Submitted Date 09/12/2019

This week is always a hard one for me. I was in high school in Las Vegas. I absolutely remember walking to the bus stop and thinking about what a beautiful September morning it was. Blue skies, cool, crisp, early-fall air. I had just started school at Palo Verde for the year—I think I was a freshman.


I walked into the ladies' locker room to see the P.E. Teachers standing and staring at the T.V.s, mouths wide open. I watched, not fully able yet to absorb the magnitude of what was happening. Not yet.


The day was filled with loud, painful sobs. Kids whose parents were in New York. Teachers fraying at the edges, their spouses at the WTC. I remember watching, class after class, and thinking about how much paper those people in those high-rises must have gone through each day. I watched—and couldn't comprehend—how so much paper flew from the buildings, falling. Falling.


It wasn't until a lit class in college that I knew. It wasn't until college that I could almost wrap my mind around it. Those weren't papers, those were the horrified, resigned bodies of the choiceless people who had no hope but to fall. No hope but to fall.


It was white-hot debris shooting shrapnel through mortified men and women who stood on the streets, who ran for their lives, who tried to understand that the monstrosity unfolding before them was intentional. That the death of the man who just hit the pavement was not a tragic accident, but a conscious decision made by some men in a far-away land who took issue with—what? Doesn't matter. Senseless.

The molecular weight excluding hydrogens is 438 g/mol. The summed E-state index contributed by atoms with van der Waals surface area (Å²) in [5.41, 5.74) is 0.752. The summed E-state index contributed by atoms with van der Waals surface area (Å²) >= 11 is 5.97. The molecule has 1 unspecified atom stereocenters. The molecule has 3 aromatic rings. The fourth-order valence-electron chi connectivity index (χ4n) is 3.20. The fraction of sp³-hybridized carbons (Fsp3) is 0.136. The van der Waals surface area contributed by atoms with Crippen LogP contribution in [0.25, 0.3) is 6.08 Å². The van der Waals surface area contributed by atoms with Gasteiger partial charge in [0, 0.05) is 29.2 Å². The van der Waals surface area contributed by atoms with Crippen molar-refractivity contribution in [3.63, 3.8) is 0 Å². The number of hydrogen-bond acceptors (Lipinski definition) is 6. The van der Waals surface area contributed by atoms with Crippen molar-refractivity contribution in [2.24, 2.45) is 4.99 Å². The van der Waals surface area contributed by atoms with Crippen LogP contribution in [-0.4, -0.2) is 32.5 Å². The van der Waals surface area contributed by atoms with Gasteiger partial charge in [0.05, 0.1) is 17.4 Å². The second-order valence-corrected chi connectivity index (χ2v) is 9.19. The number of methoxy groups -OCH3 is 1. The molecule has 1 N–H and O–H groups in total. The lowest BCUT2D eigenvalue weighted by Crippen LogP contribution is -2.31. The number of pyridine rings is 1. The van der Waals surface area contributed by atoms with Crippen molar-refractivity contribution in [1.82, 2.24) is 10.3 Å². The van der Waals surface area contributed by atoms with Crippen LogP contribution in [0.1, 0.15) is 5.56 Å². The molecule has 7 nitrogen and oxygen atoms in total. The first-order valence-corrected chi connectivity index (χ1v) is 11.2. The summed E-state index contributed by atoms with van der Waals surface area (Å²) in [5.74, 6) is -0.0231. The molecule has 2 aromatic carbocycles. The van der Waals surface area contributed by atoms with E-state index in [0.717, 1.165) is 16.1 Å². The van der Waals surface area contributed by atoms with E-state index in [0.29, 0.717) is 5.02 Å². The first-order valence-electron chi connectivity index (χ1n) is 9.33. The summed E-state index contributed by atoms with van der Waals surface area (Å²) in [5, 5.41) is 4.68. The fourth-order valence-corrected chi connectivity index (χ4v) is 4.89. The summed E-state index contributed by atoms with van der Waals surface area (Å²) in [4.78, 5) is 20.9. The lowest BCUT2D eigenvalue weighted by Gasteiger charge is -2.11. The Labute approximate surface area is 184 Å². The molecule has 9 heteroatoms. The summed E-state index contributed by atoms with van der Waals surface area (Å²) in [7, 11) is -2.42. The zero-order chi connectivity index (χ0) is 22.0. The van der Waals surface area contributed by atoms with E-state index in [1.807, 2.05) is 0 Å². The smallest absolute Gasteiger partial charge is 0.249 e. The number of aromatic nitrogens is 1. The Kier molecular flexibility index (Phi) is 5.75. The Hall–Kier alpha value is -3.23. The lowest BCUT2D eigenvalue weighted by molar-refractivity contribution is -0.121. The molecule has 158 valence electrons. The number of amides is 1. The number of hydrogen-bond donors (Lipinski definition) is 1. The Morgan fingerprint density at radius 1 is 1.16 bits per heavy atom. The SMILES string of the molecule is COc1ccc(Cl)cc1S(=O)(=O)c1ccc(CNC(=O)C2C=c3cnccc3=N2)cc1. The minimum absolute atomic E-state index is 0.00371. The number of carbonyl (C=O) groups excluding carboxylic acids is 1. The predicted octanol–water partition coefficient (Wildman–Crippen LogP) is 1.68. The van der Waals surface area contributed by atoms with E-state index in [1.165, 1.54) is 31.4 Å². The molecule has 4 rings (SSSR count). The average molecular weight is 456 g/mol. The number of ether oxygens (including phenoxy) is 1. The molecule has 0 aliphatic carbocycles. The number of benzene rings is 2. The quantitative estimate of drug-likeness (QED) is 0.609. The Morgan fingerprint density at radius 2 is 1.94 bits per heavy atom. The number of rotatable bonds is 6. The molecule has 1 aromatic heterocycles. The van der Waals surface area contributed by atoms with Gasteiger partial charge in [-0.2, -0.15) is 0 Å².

And my dad, at the end of the day: happy fucking birthday to me, he sobbed through the phone. How could he stand to exist—let alone celebrate—his September 12th birthday with so many tortured souls, so much trauma, so much death, so much fear? God, I miss him.


I'm proud of Orofino Elementary School today. My girls came home with a deeper understanding of what it means to be an American today. Though they were far from a thought on that beautiful nightmare of a September day, they had such profound respect for the shared pain this culture, this American country have come to know. There were tears as we talked about it.


So thank you to the teachers, who took upon them the magnificent responsibility of conveying the weight of the impact that day has left on survivors, on those left behind, on those brave souls who went overseas, some who gave their lives, and for the shared responsibility we all have...to never forget.

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